all. I'm looking for a quick and dirty way to generate some diagrams of some directories that have almost, but not exactly, the same hierarchy, so I can show them around at a meeting and we can decide which flavor we like best. I'm not interested in the "leaf" nodes, just the directories.

The catch: I don't want to mess with X. This is a server system I deal with entirely through SSH. So I'm looking for something that will do ASCII layout, maybe with simple pipes-and-hyphens for lines or something.

Does anyone know of such a utility? I'm sure I could write something myself, but it's such a fiddly little sort of project, with handling spacing and layout and such; I'd really like to discover that someone's done it for me. Alas, Google doesn't seem to know of such a thing...or if it does, it's hidden beneath heaps of excellent visual explications of the standard general Unix file hierarchy. Thanks!

2 Answers 2


I would use tree.

$ tree -d /usr|head -n 12
|-- X11R6
|   `-- lib
|       `-- X11
|           `-- wily
|-- bin
|   `-- X11 -> .
|-- games
|-- i586-mingw32msvc
|   |-- bin
|   |-- include
|   |   |-- GL
  • Perfect! Exactly what I was looking for. It's amazing how hard it is (at least for me) to find the simple little stuff in Unix sometimes. man -k directory didn't do it -- but man -k directories would have. Thanks again!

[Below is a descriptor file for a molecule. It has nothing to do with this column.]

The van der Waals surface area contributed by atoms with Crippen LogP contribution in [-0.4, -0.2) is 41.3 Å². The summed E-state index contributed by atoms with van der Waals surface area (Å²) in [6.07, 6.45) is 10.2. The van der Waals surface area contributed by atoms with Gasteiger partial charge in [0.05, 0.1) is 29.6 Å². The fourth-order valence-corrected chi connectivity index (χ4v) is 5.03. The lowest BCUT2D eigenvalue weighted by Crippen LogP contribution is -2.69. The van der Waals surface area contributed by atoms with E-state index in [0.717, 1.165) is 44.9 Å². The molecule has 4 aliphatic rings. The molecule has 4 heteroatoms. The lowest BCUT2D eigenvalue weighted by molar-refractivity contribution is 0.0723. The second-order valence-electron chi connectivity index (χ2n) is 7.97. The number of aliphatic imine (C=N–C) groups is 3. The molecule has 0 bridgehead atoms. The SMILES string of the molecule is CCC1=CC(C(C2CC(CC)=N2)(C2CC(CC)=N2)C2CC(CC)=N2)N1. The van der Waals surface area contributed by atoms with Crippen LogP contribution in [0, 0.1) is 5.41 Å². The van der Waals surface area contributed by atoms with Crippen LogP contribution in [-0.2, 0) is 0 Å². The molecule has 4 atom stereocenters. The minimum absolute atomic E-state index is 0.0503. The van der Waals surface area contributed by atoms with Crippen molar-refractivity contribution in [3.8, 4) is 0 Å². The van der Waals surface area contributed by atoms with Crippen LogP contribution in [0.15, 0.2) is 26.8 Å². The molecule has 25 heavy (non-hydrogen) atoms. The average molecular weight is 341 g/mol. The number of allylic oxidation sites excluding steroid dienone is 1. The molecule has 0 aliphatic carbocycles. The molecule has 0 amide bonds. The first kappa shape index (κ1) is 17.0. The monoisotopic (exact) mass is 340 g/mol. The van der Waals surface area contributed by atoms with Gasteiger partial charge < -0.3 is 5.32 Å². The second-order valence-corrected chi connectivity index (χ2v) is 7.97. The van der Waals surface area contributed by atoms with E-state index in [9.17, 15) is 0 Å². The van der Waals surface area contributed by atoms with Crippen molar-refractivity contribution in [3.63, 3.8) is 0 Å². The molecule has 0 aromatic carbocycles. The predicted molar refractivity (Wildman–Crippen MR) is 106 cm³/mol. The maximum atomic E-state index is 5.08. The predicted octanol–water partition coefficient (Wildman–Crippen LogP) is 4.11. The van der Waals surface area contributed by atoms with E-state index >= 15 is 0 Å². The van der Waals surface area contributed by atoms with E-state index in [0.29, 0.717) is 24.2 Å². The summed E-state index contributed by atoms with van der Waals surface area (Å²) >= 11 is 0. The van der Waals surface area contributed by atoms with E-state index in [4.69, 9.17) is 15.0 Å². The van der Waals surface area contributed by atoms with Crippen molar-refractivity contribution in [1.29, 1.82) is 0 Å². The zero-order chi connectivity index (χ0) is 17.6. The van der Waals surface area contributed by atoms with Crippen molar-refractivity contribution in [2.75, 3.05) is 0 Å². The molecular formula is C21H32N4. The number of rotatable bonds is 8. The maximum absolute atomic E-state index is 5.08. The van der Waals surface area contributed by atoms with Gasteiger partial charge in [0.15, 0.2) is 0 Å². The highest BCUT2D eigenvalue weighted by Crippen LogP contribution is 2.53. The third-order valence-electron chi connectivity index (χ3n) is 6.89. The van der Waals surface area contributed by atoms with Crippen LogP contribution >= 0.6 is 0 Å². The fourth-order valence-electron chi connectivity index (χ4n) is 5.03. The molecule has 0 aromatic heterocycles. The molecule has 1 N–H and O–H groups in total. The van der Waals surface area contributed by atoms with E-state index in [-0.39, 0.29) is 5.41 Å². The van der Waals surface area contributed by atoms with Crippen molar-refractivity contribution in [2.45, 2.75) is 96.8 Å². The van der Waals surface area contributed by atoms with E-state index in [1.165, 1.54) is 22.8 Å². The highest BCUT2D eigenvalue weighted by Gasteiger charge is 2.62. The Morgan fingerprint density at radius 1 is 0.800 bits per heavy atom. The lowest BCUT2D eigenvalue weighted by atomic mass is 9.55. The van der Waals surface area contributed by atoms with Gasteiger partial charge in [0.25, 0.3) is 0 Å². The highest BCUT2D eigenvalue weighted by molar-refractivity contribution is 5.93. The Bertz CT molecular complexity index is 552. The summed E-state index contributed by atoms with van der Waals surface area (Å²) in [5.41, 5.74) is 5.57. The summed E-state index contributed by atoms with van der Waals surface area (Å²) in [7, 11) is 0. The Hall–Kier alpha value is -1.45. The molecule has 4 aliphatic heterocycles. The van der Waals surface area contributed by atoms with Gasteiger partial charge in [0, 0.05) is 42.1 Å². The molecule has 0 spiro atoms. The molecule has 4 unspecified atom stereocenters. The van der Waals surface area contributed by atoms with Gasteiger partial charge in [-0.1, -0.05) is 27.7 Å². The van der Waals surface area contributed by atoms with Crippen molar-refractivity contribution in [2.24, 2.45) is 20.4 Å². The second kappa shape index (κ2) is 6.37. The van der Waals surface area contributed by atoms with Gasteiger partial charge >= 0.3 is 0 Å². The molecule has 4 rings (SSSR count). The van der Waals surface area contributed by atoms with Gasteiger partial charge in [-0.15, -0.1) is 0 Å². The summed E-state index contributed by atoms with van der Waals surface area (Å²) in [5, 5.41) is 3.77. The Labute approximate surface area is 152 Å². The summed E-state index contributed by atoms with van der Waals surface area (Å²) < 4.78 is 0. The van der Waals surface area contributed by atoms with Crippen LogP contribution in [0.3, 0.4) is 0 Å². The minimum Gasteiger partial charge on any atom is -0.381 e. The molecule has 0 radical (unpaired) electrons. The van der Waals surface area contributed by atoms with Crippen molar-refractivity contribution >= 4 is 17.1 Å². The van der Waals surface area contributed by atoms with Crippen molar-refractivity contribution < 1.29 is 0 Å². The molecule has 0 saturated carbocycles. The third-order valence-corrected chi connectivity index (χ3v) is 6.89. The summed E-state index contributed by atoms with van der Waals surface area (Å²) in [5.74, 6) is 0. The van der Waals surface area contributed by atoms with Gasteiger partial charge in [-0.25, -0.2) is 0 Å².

– Jenn D.
    May 22, 2010 at 18:18
  • @Jenn: That's why I use a common root portion of a word for that kind of query apropos director (or man -k director) will find both. It works to include various prefixes as well: apropos known finds "known", "unknown" and "well-known". May 22, 2010 at 18:43
  • And tree also works on Windows. Jun 4, 2012 at 17:48
  • Using tree (version 1.5.3) I get some unicode characters to make the diagram look prettier. To get only ascii characters, I had to use tree --charset ascii
    – jcollado
    Aug 20, 2012 at 12:30
  • Not directly related, but there's also pstree. Tree is one of those programs like top; there are a number of fun variants. Aug 5, 2014 at 20:18

If you don't have tree you could use this linux/unix command:

ls -R | grep ":$" | sed -e 's/:$//' -e 's/[^-][^\/]*\//--/g' -e 's/^/   /' -e 's/-/|/'

You can also make a shell script see details here.

Explanation for the above command:

ls -R list all directories, sub-directories,

Explanation ls -R list all the file and directories recursively


addr_assign_type  device            iflink            speed


grep ":$" filters only the files that have : before line end, thus remains, something like.


Then a series of multiple command are passed using -e switch to sed

's/:$//' strips all the trailin :

's/[^-][^\/]*\//--/g' leaves only what is between / - and replace each with --

the rest two command add a few spaces and a |

The result is something like:

  • +1 for effort, -1 because you didn't explain the regex. I can be swayed to upvote if an explanation is forthcoming... (I know regexes, and you know regexes, but a lot of people find them frightening) Aug 5, 2014 at 20:20
  • 1
    @ParthianShot I tried and I added explanation Aug 5, 2014 at 21:11

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